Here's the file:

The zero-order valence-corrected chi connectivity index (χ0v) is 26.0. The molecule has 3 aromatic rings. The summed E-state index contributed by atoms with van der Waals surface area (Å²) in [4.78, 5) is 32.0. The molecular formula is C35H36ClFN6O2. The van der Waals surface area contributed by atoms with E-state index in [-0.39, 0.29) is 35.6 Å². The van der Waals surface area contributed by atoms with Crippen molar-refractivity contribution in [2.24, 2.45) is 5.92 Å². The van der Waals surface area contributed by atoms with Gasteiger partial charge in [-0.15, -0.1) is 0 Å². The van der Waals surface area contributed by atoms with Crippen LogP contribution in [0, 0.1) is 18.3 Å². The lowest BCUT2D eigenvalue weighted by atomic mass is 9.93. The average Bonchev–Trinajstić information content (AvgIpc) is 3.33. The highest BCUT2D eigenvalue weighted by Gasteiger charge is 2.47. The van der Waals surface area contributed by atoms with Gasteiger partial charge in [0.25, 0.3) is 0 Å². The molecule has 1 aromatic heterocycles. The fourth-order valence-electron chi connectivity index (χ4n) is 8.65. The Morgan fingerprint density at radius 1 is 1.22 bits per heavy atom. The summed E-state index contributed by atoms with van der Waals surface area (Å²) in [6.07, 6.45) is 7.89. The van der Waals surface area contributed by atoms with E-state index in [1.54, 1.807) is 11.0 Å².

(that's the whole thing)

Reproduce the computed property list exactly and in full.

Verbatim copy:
The zero-order valence-corrected chi connectivity index (χ0v) is 26.0. The molecule has 3 aromatic rings. The summed E-state index contributed by atoms with van der Waals surface area (Å²) in [4.78, 5) is 32.0. The molecular formula is C35H36ClFN6O2. The van der Waals surface area contributed by atoms with E-state index in [-0.39, 0.29) is 35.6 Å². The van der Waals surface area contributed by atoms with Crippen molar-refractivity contribution in [2.24, 2.45) is 5.92 Å². The van der Waals surface area contributed by atoms with Gasteiger partial charge in [-0.15, -0.1) is 0 Å². The van der Waals surface area contributed by atoms with Crippen LogP contribution in [0, 0.1) is 18.3 Å². The lowest BCUT2D eigenvalue weighted by atomic mass is 9.93. The average Bonchev–Trinajstić information content (AvgIpc) is 3.33. The highest BCUT2D eigenvalue weighted by Gasteiger charge is 2.47. The van der Waals surface area contributed by atoms with Gasteiger partial charge in [0.25, 0.3) is 0 Å². The molecule has 1 aromatic heterocycles. The fourth-order valence-electron chi connectivity index (χ4n) is 8.65. The Morgan fingerprint density at radius 1 is 1.22 bits per heavy atom. The summed E-state index contributed by atoms with van der Waals surface area (Å²) in [6.07, 6.45) is 7.89. The van der Waals surface area contributed by atoms with E-state index in [1.54, 1.807) is 11.0 Å².